He recently completed a $10-million research project to create a comprehensive initiative on technology evaluation (CITE) at MIT. Prof. Sanyal is currently engaged in completing two book manuscripts, titled Hidden Successes: Good Bureaucratic Performance in Developing Nations and Transfer of Planning Ideas: Why Some Work While Others Fail. In addition, he is working on a book on the History of International Development Planning Education in U.S. universities.



University College London, Professor of Transformative Urban Planning, Bartlett Development Planning Unit


Professor Caren Levy is Professor of Transformative Urban Planning at the Bartlett Development Planning Unit (DPU), Faculty of the Built Environment, University College London (UCL) and former Director of the DPU. She is an urban development planner with over 30 years’ experience in teaching, research, training and consultancy. She works on planning, community-led development and governance with a focus on housing, infrastructure and transport, and land management in urban areas in the Global South. She has a special interest in the institutionalisation of social justice in policy and planning, particularly related to the crosscutting issues of gender, diversity and the environment. Strongly linked to practice, she also explores and develops innovative approaches to planning methodology, planning education and capacity building, and mainstreaming social justice in organisational development. She works in London and in a range of cities in Africa, Asia, Latin America and the Middle East with communities, governments and international organisations.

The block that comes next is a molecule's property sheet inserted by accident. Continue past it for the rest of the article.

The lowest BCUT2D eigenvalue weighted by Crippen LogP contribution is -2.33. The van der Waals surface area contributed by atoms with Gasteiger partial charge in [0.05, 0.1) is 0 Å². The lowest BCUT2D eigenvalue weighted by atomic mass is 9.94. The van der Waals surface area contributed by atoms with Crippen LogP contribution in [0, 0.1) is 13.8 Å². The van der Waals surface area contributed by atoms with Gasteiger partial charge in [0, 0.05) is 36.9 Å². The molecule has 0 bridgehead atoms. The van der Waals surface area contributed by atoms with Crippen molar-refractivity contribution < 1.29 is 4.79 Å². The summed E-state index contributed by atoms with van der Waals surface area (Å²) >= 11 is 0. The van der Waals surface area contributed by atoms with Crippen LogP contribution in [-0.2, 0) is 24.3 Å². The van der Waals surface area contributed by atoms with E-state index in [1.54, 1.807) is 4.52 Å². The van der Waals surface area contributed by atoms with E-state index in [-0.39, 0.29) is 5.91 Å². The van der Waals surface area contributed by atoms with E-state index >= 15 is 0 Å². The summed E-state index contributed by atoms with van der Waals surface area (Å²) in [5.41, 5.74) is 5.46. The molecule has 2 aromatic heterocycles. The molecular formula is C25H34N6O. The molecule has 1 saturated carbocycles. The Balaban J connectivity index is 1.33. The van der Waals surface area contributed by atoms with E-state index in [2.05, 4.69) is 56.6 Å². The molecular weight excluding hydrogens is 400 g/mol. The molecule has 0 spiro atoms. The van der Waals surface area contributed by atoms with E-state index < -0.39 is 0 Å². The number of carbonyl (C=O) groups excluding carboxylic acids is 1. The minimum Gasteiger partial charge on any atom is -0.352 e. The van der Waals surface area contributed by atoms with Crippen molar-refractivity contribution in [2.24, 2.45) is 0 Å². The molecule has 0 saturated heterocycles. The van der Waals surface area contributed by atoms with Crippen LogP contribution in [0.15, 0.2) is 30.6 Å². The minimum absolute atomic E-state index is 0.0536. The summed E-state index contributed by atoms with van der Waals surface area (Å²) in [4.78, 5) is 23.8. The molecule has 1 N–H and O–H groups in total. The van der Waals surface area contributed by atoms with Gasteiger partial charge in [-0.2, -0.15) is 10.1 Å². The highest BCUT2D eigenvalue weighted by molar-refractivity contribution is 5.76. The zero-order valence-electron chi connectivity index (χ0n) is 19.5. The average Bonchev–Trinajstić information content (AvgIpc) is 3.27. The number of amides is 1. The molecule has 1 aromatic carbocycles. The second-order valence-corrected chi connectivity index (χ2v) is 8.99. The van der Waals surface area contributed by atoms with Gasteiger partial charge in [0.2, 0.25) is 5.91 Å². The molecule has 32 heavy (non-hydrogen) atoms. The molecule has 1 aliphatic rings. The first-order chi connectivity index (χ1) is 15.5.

Devesh Kapur

Starr Foundation Professor of South Asian Studies and Director of Asia Programs, School of Advanced International Studies, Johns Hopkins University